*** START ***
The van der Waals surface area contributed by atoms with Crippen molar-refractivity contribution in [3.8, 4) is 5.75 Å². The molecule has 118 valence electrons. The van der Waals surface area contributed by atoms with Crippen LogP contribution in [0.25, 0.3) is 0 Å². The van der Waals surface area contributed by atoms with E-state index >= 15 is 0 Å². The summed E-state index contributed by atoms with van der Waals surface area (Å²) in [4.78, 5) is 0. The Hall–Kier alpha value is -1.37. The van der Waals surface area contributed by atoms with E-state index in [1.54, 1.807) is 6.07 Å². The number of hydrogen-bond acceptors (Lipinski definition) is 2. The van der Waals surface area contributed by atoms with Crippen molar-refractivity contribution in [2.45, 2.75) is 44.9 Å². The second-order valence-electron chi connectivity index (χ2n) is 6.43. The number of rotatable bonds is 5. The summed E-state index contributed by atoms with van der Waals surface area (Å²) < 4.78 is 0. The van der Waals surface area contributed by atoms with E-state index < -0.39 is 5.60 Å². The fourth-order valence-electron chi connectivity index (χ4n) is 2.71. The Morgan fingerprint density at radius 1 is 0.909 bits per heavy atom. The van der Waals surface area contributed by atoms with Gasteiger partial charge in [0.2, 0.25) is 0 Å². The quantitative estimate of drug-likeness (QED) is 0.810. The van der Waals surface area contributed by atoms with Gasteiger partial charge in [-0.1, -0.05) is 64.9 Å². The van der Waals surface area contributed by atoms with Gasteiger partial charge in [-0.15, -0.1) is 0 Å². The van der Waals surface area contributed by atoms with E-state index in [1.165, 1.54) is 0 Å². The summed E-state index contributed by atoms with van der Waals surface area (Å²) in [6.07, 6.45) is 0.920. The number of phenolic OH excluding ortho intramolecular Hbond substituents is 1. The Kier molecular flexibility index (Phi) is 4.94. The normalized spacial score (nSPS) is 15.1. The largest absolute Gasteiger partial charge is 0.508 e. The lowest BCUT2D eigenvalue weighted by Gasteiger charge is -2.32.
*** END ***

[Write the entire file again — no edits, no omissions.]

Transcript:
The van der Waals surface area contributed by atoms with Crippen molar-refractivity contribution in [3.8, 4) is 5.75 Å². The molecule has 118 valence electrons. The van der Waals surface area contributed by atoms with Crippen LogP contribution in [0.25, 0.3) is 0 Å². The van der Waals surface area contributed by atoms with E-state index >= 15 is 0 Å². The summed E-state index contributed by atoms with van der Waals surface area (Å²) in [4.78, 5) is 0. The Hall–Kier alpha value is -1.37. The van der Waals surface area contributed by atoms with E-state index in [1.54, 1.807) is 6.07 Å². The number of hydrogen-bond acceptors (Lipinski definition) is 2. The van der Waals surface area contributed by atoms with Crippen molar-refractivity contribution in [2.45, 2.75) is 44.9 Å². The second-order valence-electron chi connectivity index (χ2n) is 6.43. The number of rotatable bonds is 5. The summed E-state index contributed by atoms with van der Waals surface area (Å²) < 4.78 is 0. The van der Waals surface area contributed by atoms with E-state index < -0.39 is 5.60 Å². The fourth-order valence-electron chi connectivity index (χ4n) is 2.71. The Morgan fingerprint density at radius 1 is 0.909 bits per heavy atom. The van der Waals surface area contributed by atoms with Gasteiger partial charge in [0.2, 0.25) is 0 Å². The quantitative estimate of drug-likeness (QED) is 0.810. The van der Waals surface area contributed by atoms with Gasteiger partial charge in [-0.1, -0.05) is 64.9 Å². The van der Waals surface area contributed by atoms with Gasteiger partial charge in [-0.15, -0.1) is 0 Å². The van der Waals surface area contributed by atoms with E-state index in [1.165, 1.54) is 0 Å². The summed E-state index contributed by atoms with van der Waals surface area (Å²) in [6.07, 6.45) is 0.920. The number of phenolic OH excluding ortho intramolecular Hbond substituents is 1. The Kier molecular flexibility index (Phi) is 4.94. The normalized spacial score (nSPS) is 15.1. The largest absolute Gasteiger partial charge is 0.508 e. The lowest BCUT2D eigenvalue weighted by Gasteiger charge is -2.32.